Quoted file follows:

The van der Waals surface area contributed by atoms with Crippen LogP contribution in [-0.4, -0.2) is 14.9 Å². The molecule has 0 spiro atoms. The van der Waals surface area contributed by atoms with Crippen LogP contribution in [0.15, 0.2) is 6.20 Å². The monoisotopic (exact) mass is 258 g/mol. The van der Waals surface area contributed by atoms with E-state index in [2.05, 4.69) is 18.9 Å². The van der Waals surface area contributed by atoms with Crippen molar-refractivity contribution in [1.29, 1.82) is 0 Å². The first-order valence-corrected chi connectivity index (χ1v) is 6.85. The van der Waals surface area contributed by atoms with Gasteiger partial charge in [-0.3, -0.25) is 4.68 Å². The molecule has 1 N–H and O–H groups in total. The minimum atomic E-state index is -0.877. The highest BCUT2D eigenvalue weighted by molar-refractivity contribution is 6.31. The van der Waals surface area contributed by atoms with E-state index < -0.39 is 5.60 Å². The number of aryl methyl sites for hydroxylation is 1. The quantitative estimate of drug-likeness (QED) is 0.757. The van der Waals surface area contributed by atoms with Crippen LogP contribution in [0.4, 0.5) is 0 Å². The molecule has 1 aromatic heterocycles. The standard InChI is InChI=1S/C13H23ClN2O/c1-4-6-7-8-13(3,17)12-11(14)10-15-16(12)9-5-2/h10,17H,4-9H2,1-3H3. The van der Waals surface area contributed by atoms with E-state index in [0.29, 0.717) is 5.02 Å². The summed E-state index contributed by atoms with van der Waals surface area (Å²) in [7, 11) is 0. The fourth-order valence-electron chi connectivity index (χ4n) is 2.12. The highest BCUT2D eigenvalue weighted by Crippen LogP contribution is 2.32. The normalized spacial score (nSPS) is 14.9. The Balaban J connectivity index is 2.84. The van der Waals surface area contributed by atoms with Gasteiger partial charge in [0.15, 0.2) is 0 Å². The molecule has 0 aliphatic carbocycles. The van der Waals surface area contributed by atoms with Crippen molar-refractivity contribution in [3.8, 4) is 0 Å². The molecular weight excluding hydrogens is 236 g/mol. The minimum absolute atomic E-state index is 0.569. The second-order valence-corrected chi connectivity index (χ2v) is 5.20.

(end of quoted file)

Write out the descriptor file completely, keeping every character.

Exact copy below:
The van der Waals surface area contributed by atoms with Crippen LogP contribution in [-0.4, -0.2) is 14.9 Å². The molecule has 0 spiro atoms. The van der Waals surface area contributed by atoms with Crippen LogP contribution in [0.15, 0.2) is 6.20 Å². The monoisotopic (exact) mass is 258 g/mol. The van der Waals surface area contributed by atoms with E-state index in [2.05, 4.69) is 18.9 Å². The van der Waals surface area contributed by atoms with Crippen molar-refractivity contribution in [1.29, 1.82) is 0 Å². The first-order valence-corrected chi connectivity index (χ1v) is 6.85. The van der Waals surface area contributed by atoms with Gasteiger partial charge in [-0.3, -0.25) is 4.68 Å². The molecule has 1 N–H and O–H groups in total. The minimum atomic E-state index is -0.877. The highest BCUT2D eigenvalue weighted by molar-refractivity contribution is 6.31. The van der Waals surface area contributed by atoms with E-state index < -0.39 is 5.60 Å². The number of aryl methyl sites for hydroxylation is 1. The quantitative estimate of drug-likeness (QED) is 0.757. The van der Waals surface area contributed by atoms with Crippen LogP contribution in [0.4, 0.5) is 0 Å². The molecule has 1 aromatic heterocycles. The standard InChI is InChI=1S/C13H23ClN2O/c1-4-6-7-8-13(3,17)12-11(14)10-15-16(12)9-5-2/h10,17H,4-9H2,1-3H3. The van der Waals surface area contributed by atoms with E-state index in [0.29, 0.717) is 5.02 Å². The summed E-state index contributed by atoms with van der Waals surface area (Å²) in [7, 11) is 0. The fourth-order valence-electron chi connectivity index (χ4n) is 2.12. The highest BCUT2D eigenvalue weighted by Crippen LogP contribution is 2.32. The normalized spacial score (nSPS) is 14.9. The Balaban J connectivity index is 2.84. The van der Waals surface area contributed by atoms with Gasteiger partial charge in [0.15, 0.2) is 0 Å². The molecule has 0 aliphatic carbocycles. The van der Waals surface area contributed by atoms with Crippen molar-refractivity contribution in [3.8, 4) is 0 Å². The molecular weight excluding hydrogens is 236 g/mol. The minimum absolute atomic E-state index is 0.569. The second-order valence-corrected chi connectivity index (χ2v) is 5.20.